[xsl] publishers, publishing applications and XML

Subject: [xsl] publishers, publishing applications and XML
From: Hoskins & Gretton <hoskgret@xxxxxxxxxxxxxxxx>
Date: Thu, 10 Jul 2008 00:23:43 -0400
Re: Michael Kay's comments
> I'm afraid to disappoint you and other readers, but the technology and
> process that Wiley use is not bleeding edge. All content is authored,
> reviewed, and corrected in Word; then it gets moved into (I believe)
> Quark

Some of you know that I work with XML and traditional publishing applications as well as XSL-FO (to a limited extent, not to the level of the major contributors to this list).
As Eliot Kimber said later in the post, human factors such as author's preferred writing applications and publisher's preferred design and layout tool are what keep us from better structured publishing. Markup is unnatural to writers (even those who know how to use "styles" don't immediately get the concept of structured markup). The factors that drive efficiencies in production systems of XML and XSL are content volume, throughput, translation and personalization, which are important in business document production. Customization of presentation page by page, as traditional book publishers do, is a different worldview, more of a craft or even rising to the state of works of art.
Technical publishers are in a unique position of having more tech-savvy authors who could create structured content, but the layout person at the publisher has to understand how to use the content in their publishing application. So design folks need to understand how to import and flow XML content, for example.
The most freeform (tweakable) XML publishing application IMHO is Adobe InDesign. The best developed application for structured publishing in book form is Adobe FrameMaker. Arbortext Editor and JustSystems XMetal are both good XML authoring tools but lacking in page layout, color separation and press pagination capabilities. The most widely used authoring application is MS Word.
We have found that depending on the circumstances, you might find Infinity UpCast (MS Word to XML) application an excellent starting point for moving into any of the other application, due to the ubiquity of Word. You can get a good generic XML output from Word with UpCast (including nested sections and properly formed tables and lists, and footnotes/references) and then transform it to match your governing schema or DTD. We can batch process Word docs with UpCast, post-process them to our preferred XML standard and then either use XSL-FO to PDF with Ant for output that doesn't need page-by-page customization, or import the XML into InDesign or FrameMaker for book layout.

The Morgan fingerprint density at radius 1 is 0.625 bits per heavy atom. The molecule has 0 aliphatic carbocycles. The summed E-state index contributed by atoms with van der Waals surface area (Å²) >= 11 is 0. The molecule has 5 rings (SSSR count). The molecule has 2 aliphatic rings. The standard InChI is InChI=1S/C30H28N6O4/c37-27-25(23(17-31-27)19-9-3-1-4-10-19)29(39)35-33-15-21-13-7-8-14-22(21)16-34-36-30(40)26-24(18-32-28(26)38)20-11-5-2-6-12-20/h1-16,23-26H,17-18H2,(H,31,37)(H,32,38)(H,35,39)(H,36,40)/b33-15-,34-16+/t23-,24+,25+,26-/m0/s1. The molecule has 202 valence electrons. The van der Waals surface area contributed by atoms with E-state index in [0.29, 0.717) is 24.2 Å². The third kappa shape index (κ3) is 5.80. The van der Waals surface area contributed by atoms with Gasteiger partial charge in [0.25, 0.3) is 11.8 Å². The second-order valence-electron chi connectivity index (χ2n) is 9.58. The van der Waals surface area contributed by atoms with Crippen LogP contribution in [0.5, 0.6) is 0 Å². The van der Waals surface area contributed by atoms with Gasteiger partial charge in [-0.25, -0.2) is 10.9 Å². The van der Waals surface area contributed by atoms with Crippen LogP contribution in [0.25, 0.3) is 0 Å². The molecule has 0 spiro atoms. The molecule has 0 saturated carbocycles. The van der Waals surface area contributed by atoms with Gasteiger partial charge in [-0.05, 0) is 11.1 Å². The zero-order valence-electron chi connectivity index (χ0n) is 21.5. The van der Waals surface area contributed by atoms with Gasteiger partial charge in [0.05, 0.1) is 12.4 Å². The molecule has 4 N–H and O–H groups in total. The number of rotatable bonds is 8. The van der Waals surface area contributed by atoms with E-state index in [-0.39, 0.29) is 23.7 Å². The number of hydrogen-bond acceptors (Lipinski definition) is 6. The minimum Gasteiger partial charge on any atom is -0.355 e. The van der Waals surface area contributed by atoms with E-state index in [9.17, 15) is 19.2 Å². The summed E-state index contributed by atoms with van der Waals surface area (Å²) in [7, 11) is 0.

Interestingly, DITA is becoming a new universal medium of exchange -- in technical documentation for example -- and most publishing applications that handle XML are now offering DITA plugins (ie.e DITA2InDesign) or built-in DITA handling, including ditamaps (FrameMaker). This might mean eventually a form of DITA may become useful in non-fiction book publishing generally. The hardest thing is to keep the tag set simple enough to do the job but rich enough to provide semantics when they will be helpful downstream. For example, we had to add ISO character entities to the DITA OT, and also subset the DITA elements to keep authors from having too many element choices.
Every time I look at the book publishing business, I feel like that industry is caught in a terrible bind between the difficulty of getting good content from authors, and getting it into publishable shape. There is a vast disconnect between the two activities. Eventually a sophisticated browser-based authoring tool that captures content in structure "under the covers" would seem like a logical way to bring them together. We really need to get people away from MS Word, and blogging, wikis etc. will help get more people used to browser-based writing and publishing. On the back end, if the publishers capture the online content with structure and flow it directly into publishing applications, better collaboration between writers and publishers' designers will arise. It's not that far away from happening.
Regards, Dorothy

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